ARTICLES IN 2007




The World Social Forum 2007 Nairobi -
A reformist and counter-revolutionary international

Crises under capitalism
Capitalism in decay is taking the whole of humanity along to its grave. Countless numbers of the world working classes, the poor, the youth and other vulnerable people perish under capitalism because of poverty, diseases and wars; at the same time, the whole planet is endowed with plenty to meet the needs of everybody. The greed for exorbitant profits by big capital and their agents such as the World Bank, is pushing the crust of the planet into the abyss. The concrete situation of the world working classes and the poor, demands concrete united action of the world working class through struggles against the world capitalist-imperialist exploitation.

The World Social Forum - Why now?
The neo-colonial countries of the world (such as South Africa, Ghana, etc) are under the jackboot of international capital and imperialism. The nationalist regimes ruling these countries, put the interests of the capitalist first, through the privatisation of state resources and other capitalist measures; they do not care about the suffering of their constituencies who voted them into power. Capitalism creates contradictions. The treacherous and petty bourgeois leadership in the labour movement has weakened the struggles of the workers by siding with the bosses. When organised workers lose their jobs they become more vulnerable and end up disorganised in the communities. When the youth cannot get jobs, the whole joke of ‘freedom’ and capitalist democracy, dawns on them.   Capitalism-imperialism are more and more worried about the army of the unemployed and the exploited, militant and hungry, it has created.

This army, disgruntled and tired of being duped by meagre promises, has begun to take their struggles beyond the control of the nationalist regimes. The bankruptcy of the current working class leadership is shown by them demanding piecemeal reforms without confronting the system – capitalism. These reformist leaders come to the rescue of capitalism-imperialism across the world time and time again. We have been always saying that at the time of crises the middle classes side with the working class enemy, the bourgeoisie (the class of capitalists). A number of NGO’s flourish with funds in their hands, pretending to take up struggles of the masses but misdirecting these into a dead-end; the NGO’s create dependency of our struggles on the same capitalist class we are fighting. Capitalism-imperialism consciously invests in this reformist leadership by funding the WSF with millions of Rands (or dollars) in order for it to be under its control. Capitalism imperialism is preparing another layer of reformist leadership to tame the militancy of the unemployed and exploited youth, who are currently under no one’s control. 

Reformist International
The 7th World Social Forum (WSF) took place on the 20 – 25th January 2007 in Kasarani, Nairobi Kenya. The first WSF was held in Porto Alegre, Brasil in the year 2001; it then went to Mumbai, then Bamakoto, Caracas, Karachi and recently to Nairobi. This year’s World Social Forum was attended by more than 65 000 people from social movements, people dwelling in slums and world parliamentarians; participants came from over one hundred and forty countries from five continents. In other words, parliamentarians, NGO’s and church leaders – agents of state violence against the working class in the respective countries, were given an ‘equal’ footing with the victims of state violence and capitalist exploitation. Representatives of the exploiters and representatives of the exploited were gathered in one forum to ‘plan’ for another world, that is, as long as the world system of capitalist exploitation and oppression was left intact. A glaring absence was the representatives of the industrial working class- there were very few trade union members present. The organised industrial working class is being deliberately kept out of the gathering by the reformist leaders of their respective unions. This is because the trade union leaders are still playing an effective role in controlling the working class in their respective countries; further, a strong presence of the industrial working class would open up the possibility of a real challenge to world capitalism, something the imperialist backers of the WSF fear.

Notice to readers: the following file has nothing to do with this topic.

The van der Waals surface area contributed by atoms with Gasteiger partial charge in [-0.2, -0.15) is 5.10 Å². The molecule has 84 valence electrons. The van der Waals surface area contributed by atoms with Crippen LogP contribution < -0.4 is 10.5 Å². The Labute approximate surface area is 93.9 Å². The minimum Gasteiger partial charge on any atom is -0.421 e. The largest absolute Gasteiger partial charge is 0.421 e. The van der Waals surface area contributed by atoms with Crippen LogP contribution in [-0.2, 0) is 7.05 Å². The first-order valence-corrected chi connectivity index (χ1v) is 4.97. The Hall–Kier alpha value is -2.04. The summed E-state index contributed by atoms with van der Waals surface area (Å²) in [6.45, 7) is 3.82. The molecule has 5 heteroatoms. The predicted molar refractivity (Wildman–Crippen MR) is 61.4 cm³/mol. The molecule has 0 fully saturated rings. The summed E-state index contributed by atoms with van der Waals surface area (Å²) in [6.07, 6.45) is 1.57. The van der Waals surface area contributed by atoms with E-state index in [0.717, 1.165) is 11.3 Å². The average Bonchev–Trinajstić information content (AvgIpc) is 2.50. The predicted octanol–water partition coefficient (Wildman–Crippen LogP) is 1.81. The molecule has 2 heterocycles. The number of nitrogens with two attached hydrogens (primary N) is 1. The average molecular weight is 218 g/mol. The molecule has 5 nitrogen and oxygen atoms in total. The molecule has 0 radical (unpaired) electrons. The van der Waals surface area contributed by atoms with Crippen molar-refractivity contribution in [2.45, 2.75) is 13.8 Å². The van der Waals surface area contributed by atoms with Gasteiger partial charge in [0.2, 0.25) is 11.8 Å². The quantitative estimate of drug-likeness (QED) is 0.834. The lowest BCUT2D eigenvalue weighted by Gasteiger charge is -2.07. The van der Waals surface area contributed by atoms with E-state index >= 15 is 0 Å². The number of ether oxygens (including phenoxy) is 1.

The WSF has an International Council consisting of a decision making body made by 100 organisations from all the continents. The WSF is promoted as a ‘space’ for the social movements, ‘civil society’ and NGO’s to linkup, struggle and for solidarity. The WSF process is not an attempt to create “world revolutionary vanguard movement” nor is it a rebirth of an international “united front” to overthrow the capitalist regimes around the world – rather it is an international talk shop for the masses merely to air their anger and frustration. Marx has criticised such movements that have existed since the beginning of capitalism as keeping struggles within the framework of capitalism and not aiming to over throw it.  The WSF is therefore a reformist international.

The World Social Forum is led by capitalist intellectuals, professors and reformist activists.  Socialist organisations are not allowed to attend but churches and capitalist parliamentarians are welcomed. There were more than 4000 churches mobilized in the 2007 WSF in Nairobi. Archbishop Desmund Tutu was brought in to talk about ‘human rights and culture’. This Chairperson of the South African ‘Truth and Reconciliation Commission’, one of the greatest cover-ups of human rights abuses of all time, came to give advice on how and why the downtrodden masses should ‘turn the other cheek’.  The slogan of the World Social Forum is, “Another World is Possible”. As there is no route, vehicle or programme stated to get to this possible world, it means that the working class must wait for another life for its emancipation. The Organising Committee commented that this year’s WSF was the most successful social forum for the ecumenical community. The Charter of Principles of the World Social Forum denounces radical politics. The WSF provided a platform for reformist leaders to gain respectability among the downtrodden masses. The honest activists’ fighters who are embracing this platform should realise that they are aboard a train heading for a dead end. The real destination of the WSF is “Another world is possible – as long as it is capitalist”.